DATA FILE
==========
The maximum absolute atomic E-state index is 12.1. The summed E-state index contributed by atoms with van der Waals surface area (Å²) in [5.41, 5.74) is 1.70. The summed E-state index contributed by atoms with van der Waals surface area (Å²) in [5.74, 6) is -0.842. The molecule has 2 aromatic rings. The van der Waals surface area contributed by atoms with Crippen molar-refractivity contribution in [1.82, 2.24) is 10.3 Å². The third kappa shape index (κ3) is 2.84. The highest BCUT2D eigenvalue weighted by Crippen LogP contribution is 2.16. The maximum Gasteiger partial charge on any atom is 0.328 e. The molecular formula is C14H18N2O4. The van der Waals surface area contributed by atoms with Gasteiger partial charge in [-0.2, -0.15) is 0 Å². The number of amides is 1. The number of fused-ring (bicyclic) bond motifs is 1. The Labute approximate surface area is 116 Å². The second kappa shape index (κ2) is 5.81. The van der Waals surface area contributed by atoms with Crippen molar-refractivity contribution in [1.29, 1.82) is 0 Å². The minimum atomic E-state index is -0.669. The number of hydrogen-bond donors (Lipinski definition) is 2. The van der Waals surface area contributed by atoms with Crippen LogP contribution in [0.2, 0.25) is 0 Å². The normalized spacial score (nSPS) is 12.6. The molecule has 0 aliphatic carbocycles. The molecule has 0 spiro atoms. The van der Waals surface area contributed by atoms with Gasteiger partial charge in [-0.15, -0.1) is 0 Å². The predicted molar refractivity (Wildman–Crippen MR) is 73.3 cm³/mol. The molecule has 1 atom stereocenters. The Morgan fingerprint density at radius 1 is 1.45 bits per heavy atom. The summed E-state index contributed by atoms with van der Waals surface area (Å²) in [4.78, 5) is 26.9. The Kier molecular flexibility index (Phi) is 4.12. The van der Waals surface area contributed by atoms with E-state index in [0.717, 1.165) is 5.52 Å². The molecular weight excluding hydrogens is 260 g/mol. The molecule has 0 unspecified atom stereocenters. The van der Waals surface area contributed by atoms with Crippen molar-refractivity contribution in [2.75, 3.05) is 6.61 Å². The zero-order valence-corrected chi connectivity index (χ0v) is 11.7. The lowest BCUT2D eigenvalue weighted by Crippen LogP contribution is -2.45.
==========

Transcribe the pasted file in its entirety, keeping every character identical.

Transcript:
The maximum absolute atomic E-state index is 12.1. The summed E-state index contributed by atoms with van der Waals surface area (Å²) in [5.41, 5.74) is 1.70. The summed E-state index contributed by atoms with van der Waals surface area (Å²) in [5.74, 6) is -0.842. The molecule has 2 aromatic rings. The van der Waals surface area contributed by atoms with Crippen molar-refractivity contribution in [1.82, 2.24) is 10.3 Å². The third kappa shape index (κ3) is 2.84. The highest BCUT2D eigenvalue weighted by Crippen LogP contribution is 2.16. The maximum Gasteiger partial charge on any atom is 0.328 e. The molecular formula is C14H18N2O4. The van der Waals surface area contributed by atoms with Gasteiger partial charge in [-0.2, -0.15) is 0 Å². The number of amides is 1. The number of fused-ring (bicyclic) bond motifs is 1. The Labute approximate surface area is 116 Å². The second kappa shape index (κ2) is 5.81. The van der Waals surface area contributed by atoms with Crippen molar-refractivity contribution in [1.29, 1.82) is 0 Å². The minimum atomic E-state index is -0.669. The number of hydrogen-bond donors (Lipinski definition) is 2. The van der Waals surface area contributed by atoms with Crippen LogP contribution in [0.2, 0.25) is 0 Å². The normalized spacial score (nSPS) is 12.6. The molecule has 0 aliphatic carbocycles. The molecule has 0 spiro atoms. The van der Waals surface area contributed by atoms with Gasteiger partial charge in [-0.15, -0.1) is 0 Å². The predicted molar refractivity (Wildman–Crippen MR) is 73.3 cm³/mol. The molecule has 1 atom stereocenters. The Morgan fingerprint density at radius 1 is 1.45 bits per heavy atom. The summed E-state index contributed by atoms with van der Waals surface area (Å²) in [4.78, 5) is 26.9. The Kier molecular flexibility index (Phi) is 4.12. The van der Waals surface area contributed by atoms with E-state index in [0.717, 1.165) is 5.52 Å². The molecular weight excluding hydrogens is 260 g/mol. The molecule has 0 unspecified atom stereocenters. The van der Waals surface area contributed by atoms with Crippen molar-refractivity contribution in [2.75, 3.05) is 6.61 Å². The zero-order valence-corrected chi connectivity index (χ0v) is 11.7. The lowest BCUT2D eigenvalue weighted by Crippen LogP contribution is -2.45.